(This article belongs to the Special Issue The Role of Telomere Biology in Aging and Human Disease)
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Open AccessReview
Bring It to an End: Does Telomeres Size Matter?
Cells 2019, 8(1), 30; https://doi.org/10.3390/cells8010030 - 08 Jan 2019
Cited by 3
Abstract
Telomeres are unique nucleoprotein structures. Found at the edge of each chromosome, their main purpose is to mask DNA ends from the DNA-repair machinery by formation of protective loops. Through life and cell divisions, telomeres shorten and bring cells closer to either cell [...] Read more.
Telomeres are unique nucleoprotein structures. Found at the edge of each chromosome, their main purpose is to mask DNA ends from the DNA-repair machinery by formation of protective loops. Through life and cell divisions, telomeres shorten and bring cells closer to either cell proliferation crisis or senescence. Beyond this mitotic clock role attributed to the need for telomere to be maintained over a critical length, the very tip of our DNA has been shown to impact transcription by position effect. TPE and a long-reach counterpart, TPE-OLD, are mechanisms recently described in human biology. Still in infancy, the mechanism of action of these processes and their respective genome wide impact remain to be resolved. In this review, we will discuss recent findings on telomere dynamics, TPE, TPE-OLD, and lessons learnt from model organisms. Full article
(This article belongs to the Special Issue The Role of Telomere Biology in Aging and Human Disease)
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Other

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Open AccessPerspective
Assessing the Epigenetic Status of Human Telomeres
Cells 2019, 8(9), 1050; https://doi.org/10.3390/cells8091050 - 07 Sep 2019
Abstract
The epigenetic modifications of human telomeres play a relevant role in telomere functions and cell proliferation. Therefore, their study is becoming an issue of major interest. These epigenetic modifications are usually analyzed by microscopy or by chromatin immunoprecipitation (ChIP). However, these analyses could [...] Read more.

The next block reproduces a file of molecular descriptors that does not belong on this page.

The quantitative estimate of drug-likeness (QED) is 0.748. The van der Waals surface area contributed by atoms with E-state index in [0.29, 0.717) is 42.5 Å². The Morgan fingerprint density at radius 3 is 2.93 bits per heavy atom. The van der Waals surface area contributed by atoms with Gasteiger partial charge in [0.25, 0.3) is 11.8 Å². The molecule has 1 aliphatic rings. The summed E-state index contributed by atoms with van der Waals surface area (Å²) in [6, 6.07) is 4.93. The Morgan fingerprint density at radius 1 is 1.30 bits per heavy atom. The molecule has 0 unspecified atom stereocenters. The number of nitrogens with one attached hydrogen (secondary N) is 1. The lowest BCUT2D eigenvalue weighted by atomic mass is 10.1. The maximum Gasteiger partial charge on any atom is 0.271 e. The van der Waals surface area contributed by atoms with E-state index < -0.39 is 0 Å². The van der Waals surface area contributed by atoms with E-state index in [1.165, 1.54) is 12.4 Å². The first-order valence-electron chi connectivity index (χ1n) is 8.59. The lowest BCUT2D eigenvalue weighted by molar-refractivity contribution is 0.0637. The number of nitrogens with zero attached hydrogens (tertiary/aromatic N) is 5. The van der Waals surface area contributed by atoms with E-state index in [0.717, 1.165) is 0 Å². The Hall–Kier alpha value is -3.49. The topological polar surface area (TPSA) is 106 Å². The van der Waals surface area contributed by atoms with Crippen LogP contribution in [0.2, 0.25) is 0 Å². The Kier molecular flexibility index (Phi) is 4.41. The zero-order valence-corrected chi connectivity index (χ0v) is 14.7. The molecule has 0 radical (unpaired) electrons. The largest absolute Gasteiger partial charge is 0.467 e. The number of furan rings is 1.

The epigenetic modifications of human telomeres play a relevant role in telomere functions and cell proliferation. Therefore, their study is becoming an issue of major interest. These epigenetic modifications are usually analyzed by microscopy or by chromatin immunoprecipitation (ChIP). However, these analyses could be challenged by subtelomeres and/or interstitial telomeric sequences (ITSs). Whereas telomeres and subtelomeres cannot be differentiated by microscopy techniques, telomeres and ITSs might not be differentiated in ChIP analyses. In addition, ChIP analyses of telomeres should be properly controlled. Hence, studies focusing on the epigenetic features of human telomeres have to be carefully designed and interpreted. Here, we present a comprehensive discussion on how subtelomeres and ITSs might influence studies of human telomere epigenetics. We specially focus on the influence of ITSs and some experimental aspects of the ChIP technique on ChIP analyses. In addition, we propose a specific pipeline to accurately perform these studies. This pipeline is very simple and can be applied to a wide variety of cells, including cancer cells. Since the epigenetic status of telomeres could influence cancer cells proliferation, this pipeline might help design precise epigenetic treatments for specific cancer types. Full article
(This article belongs to the Special Issue The Role of Telomere Biology in Aging and Human Disease)